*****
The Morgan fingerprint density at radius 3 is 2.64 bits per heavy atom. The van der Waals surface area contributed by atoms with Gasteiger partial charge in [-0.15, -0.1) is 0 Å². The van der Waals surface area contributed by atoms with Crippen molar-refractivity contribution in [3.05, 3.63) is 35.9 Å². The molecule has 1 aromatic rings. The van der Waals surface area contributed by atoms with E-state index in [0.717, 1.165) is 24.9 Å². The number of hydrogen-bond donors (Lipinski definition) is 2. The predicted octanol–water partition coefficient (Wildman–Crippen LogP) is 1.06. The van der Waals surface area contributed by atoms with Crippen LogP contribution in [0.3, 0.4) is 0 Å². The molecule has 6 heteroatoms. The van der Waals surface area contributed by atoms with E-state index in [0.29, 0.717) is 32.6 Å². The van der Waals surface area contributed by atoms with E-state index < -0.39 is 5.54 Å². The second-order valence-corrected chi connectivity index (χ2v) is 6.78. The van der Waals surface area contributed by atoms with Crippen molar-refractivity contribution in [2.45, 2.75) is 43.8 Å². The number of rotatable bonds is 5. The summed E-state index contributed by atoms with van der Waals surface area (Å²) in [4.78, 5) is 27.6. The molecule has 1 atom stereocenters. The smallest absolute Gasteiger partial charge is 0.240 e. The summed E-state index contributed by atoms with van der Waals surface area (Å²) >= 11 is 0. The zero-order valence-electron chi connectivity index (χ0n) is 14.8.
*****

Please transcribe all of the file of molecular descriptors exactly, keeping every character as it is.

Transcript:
The Morgan fingerprint density at radius 3 is 2.64 bits per heavy atom. The van der Waals surface area contributed by atoms with Gasteiger partial charge in [-0.15, -0.1) is 0 Å². The van der Waals surface area contributed by atoms with Crippen molar-refractivity contribution in [3.05, 3.63) is 35.9 Å². The molecule has 1 aromatic rings. The van der Waals surface area contributed by atoms with E-state index in [0.717, 1.165) is 24.9 Å². The number of hydrogen-bond donors (Lipinski definition) is 2. The predicted octanol–water partition coefficient (Wildman–Crippen LogP) is 1.06. The van der Waals surface area contributed by atoms with Crippen LogP contribution in [0.3, 0.4) is 0 Å². The molecule has 6 heteroatoms. The van der Waals surface area contributed by atoms with E-state index in [0.29, 0.717) is 32.6 Å². The van der Waals surface area contributed by atoms with E-state index < -0.39 is 5.54 Å². The second-order valence-corrected chi connectivity index (χ2v) is 6.78. The van der Waals surface area contributed by atoms with Crippen molar-refractivity contribution in [2.45, 2.75) is 43.8 Å². The number of rotatable bonds is 5. The summed E-state index contributed by atoms with van der Waals surface area (Å²) in [4.78, 5) is 27.6. The molecule has 1 atom stereocenters. The smallest absolute Gasteiger partial charge is 0.240 e. The summed E-state index contributed by atoms with van der Waals surface area (Å²) >= 11 is 0. The zero-order valence-electron chi connectivity index (χ0n) is 14.8.